Cllr. Donnelly welcomes An Bord Pleanála’s decision on Dublin incinerator

16th February 2009

 

Hopefully the same arguments will be used in the Ringaskiddy incinerator case

Commenting on the recent decision by An Bord Pleanála to reject planning permission for an incinerator in Rathcoole in Co. Dublin, Green Party candidate for Cork County Council and Passage West Town Council in the local elections, Cllr. Dominick Donnelly said:  “I welcome the decision by An Bord Pleanála to reject planning permission for the Rathcoole incinerator, and I hope that this is an indication that there has been a change in the mindset in the board.  The two Ringaskiddy incinerators are before the board for decision at the moment, and this recent decision gives cause for optimism that they will reject the Ringaskiddy incinerators also.”

Cllr. Donnelly continued:  “The most interesting aspect of this decision is that all three reasons given by the board for the rejection all apply equally to Ringaskiddy.  First of all the incinerator is not part of the local authority’s waste management plan, and this was made clear in Cork County Council’s own report on this proposal.  The second reason the board rejected the incinerator in Rathcoole was to do with traffic on the N7, adjacent to the proposed site.  With the Port of Cork already having been refused planning in Ringaskiddy due to lack of capacity on the N28 and in the Jack Lynch Tunnel, hopefully An Bord Pleanála will use the same argument to reject Indaver.  The third reason for the board’s rejection was that the proposal wanted to build the incinerator in a quarry, and that because of this the board were not convinced that the emissions from the incinerator would not pose a threat to the surrounding population.  With Cork Harbour being effectively a basin, and it being prone to thermal inversions (localised fog) in which the emissions would remain locally, this argument applies equally to Ringaskiddy.  There have been about three thermal inversions in Cork Harbour in the last week alone, which, if the incinerators were in operation, would have caused the harbour communities to be polluted with their emissions.”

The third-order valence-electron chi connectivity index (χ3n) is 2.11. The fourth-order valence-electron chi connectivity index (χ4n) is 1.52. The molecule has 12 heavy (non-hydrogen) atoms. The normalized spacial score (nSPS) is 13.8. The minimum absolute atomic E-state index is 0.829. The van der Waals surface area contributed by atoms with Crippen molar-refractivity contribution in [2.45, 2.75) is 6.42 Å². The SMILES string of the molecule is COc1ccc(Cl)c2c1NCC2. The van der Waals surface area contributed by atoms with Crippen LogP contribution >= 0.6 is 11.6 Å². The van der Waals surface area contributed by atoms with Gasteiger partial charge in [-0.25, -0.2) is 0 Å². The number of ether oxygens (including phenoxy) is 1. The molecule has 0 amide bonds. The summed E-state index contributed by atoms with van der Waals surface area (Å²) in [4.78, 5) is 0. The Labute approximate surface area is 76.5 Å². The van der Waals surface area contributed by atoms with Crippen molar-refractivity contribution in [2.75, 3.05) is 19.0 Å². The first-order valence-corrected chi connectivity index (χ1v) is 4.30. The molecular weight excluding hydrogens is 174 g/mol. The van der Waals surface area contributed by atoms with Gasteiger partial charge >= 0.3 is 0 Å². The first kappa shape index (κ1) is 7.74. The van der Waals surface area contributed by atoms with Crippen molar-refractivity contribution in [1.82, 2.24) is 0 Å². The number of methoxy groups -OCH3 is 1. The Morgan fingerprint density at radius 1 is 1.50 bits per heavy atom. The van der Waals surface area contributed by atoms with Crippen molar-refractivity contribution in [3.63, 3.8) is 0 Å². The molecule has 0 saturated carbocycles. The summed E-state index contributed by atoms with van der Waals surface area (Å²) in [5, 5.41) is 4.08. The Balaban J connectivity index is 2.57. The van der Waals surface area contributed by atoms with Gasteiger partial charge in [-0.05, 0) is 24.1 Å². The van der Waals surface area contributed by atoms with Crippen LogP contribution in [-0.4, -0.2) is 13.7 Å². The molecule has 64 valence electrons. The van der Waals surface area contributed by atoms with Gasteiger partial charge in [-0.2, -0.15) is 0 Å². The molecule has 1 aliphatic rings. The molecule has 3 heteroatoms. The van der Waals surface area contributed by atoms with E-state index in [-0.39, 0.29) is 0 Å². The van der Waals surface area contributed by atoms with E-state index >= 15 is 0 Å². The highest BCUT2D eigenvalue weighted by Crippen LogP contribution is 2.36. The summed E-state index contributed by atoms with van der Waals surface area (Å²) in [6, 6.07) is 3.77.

“I hope that this is the beginning of the end for Indaver’s ridiculous plans to build two incinerators in Cork Harbour.  It has been a long hard battle for the harbour communities, particularly those of us directly involved with CHASE, but there are signs that all the toil and perseverance has been worthwhile to preserve Cork Harbour as a wonderful place to live” Cllr. Donnelly concluded.

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